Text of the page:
The software carpentry movement has the aim of teaching scientists how to use computers well.
It is important to teach this so we can produce work of high quality. It is more likely that our work will be transparent enough for someone else to use it, and reproduce it.
Once we agree that it is useful to teach this, we still have to decide what we are going to do about the following problem:
Difficult, tiring and confusing
Maintaining scientific software on your computer is a difficult, tiring and confusing task. It is a task that needs a combination of commitment and skill in solving problems where the solution may be hard to find and understand, and there is a great deal of conflicting advice.
Two different approaches to teaching
Approach 1: try to keep students away from the problem
Here, you design your course setup and course materials so that you avoid confusion or ambiguity in installing or maintaining the software.
For example, you might make all the students use Jupyter notebooks hosted on a central server, so they don't use their own computers at all, except as a client via their web-browser.
You might use Wakari to do the same kind of thing.
Less comprehensively, you might insist or suggest that everyone use the same Python distribution and packages, which will usually be Anaconda, so at least everyone has roughly the same setup on their computer. These packages are usually easy to very easy to install and use, but don't protect you from later confusion and pain for not-default packages.
The advantage of this approach is that you get to spend your time teaching the stuff you are interested in, instead of struggling with the complexity of individual user installs.
The disadvantage is that, as soon as the student leaves the class and starts on the road to maturity, they will hit the problems that you have shielded them from. No matter what you told them in the class, they will conclude that this work is much harder than you claimed, or that they are deficient and should give up.
Approach 2: drop students in it and help them out again
The other approach is to treat the problem of installation and maintenance as one that the students will have to learn to face. They need to live in this world of confusion and ambiguity, and learn the skills to survive and flourish.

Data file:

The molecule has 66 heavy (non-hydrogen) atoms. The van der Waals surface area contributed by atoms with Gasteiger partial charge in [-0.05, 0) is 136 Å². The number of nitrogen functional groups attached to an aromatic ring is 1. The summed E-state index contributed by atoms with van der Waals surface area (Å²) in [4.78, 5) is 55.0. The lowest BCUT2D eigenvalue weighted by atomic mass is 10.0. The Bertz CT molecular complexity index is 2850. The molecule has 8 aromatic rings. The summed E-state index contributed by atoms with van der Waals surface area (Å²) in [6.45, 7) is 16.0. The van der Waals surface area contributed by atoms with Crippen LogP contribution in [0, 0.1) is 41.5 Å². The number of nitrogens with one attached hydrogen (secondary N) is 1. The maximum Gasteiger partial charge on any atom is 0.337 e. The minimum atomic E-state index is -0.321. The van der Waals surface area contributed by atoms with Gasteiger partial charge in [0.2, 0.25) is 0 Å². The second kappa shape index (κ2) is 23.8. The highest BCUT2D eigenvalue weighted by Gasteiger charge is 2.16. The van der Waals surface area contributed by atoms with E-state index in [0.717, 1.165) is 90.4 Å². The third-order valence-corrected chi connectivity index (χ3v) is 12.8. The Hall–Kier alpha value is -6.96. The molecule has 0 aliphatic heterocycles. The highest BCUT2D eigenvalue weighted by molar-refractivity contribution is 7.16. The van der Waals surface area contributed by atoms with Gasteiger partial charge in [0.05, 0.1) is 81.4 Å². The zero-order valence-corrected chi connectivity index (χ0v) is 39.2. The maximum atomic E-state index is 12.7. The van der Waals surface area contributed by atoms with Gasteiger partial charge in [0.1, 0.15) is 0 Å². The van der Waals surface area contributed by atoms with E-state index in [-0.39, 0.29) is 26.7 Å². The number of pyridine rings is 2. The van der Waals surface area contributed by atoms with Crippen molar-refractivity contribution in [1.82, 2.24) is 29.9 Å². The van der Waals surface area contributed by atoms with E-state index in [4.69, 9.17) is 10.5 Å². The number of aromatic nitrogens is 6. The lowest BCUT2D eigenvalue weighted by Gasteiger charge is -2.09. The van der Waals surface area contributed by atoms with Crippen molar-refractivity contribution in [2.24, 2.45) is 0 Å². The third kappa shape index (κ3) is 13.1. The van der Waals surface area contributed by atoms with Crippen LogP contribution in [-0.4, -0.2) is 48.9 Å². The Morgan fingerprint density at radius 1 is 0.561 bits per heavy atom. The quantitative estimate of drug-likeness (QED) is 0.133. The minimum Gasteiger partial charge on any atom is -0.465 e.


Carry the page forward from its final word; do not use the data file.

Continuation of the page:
There are two obvious difficulties with this approach.
The first is that you will have to spend class time struggling with installation and maintenance problems, that might well be - difficult, tiring and confusing. The time that you give to this, you must take from other instruction.
The second is that is hard to teach students these skills. It is even hard to explain what those skills are.
What's the best way?
When we decide what to do, we have to agree on a goal. For example, your goal might be to teach "data science" 1. The students should leave the class with a better understanding of issues in data science. If that is your entire goal, then you may not worry that the students will soon stop using the tools that you have taught them. No-one will blame you for those priorities.
On the other hand, your goal might be more broad. You might want to make the students better at data science in the long term - long after the students have left your class. In that case, you will worry about students being unable to continue using the tools after the end of the class.
I am personally more interested in the broader goal. That is, I would like to teach in way that makes it most likely that students will become mature users of the tools they learn in class. I believe that forces me towards approach \2. That is, I really do need to teach the students how to deal with the difficult, tiring and confusing problem of maintaining their software.
How should we deal with the issues of lost class time, and teaching the unteachable skill of learning within confusion? I believe the only way to do this is to teach by example. That is, we have to give the students something similar to standard installation advice - the kind of advice that we would give our own graduate students getting started. Then we have to sit down with the students who run into problems, and suffer with them for a while. We show them how we try and solve the problem, we do our diagnostics, we check StackOverflow, we look at the command help and man pages, and we work it out, with them. Yes, this is very hard to do with large classes or MOOCs. With smaller classes, or with a reasonable number of teaching assistants, I believe this is practical.
The advantage of doing this, is that we show our students what real scientific computing looks like. It isn't streamlined, smooth or easy, it is hard confusing and complex. We give our students our best if we teach them to be comfortable and optimistic on this, our current frontier.
Don't agree? - we should test
I've asserted that approach 2 will cause more students to develop into mature users of scientific computing.
Maybe that isn't true. Maybe, if we use approach 1 to the fullest extent, this will get students so excited about the possibilities of the tools, that this will impel them to overcome all later obstacles.
I think that won't happen, but I'm a scientist, I could be wrong, and that's an empirical question.
What we should do is have a randomized controlled trial. Allocate half the students to approach 1, and half to approach 2. Design an assessment of their computing maturity and assess the students at 1 and 2 years after the course. I predict that students taught with approach 2 will be doing better on average. You might predict the opposite. Let's get data.
I have heard it said, that data science can reasonably be defined as "doing statistics on a Mac". ↩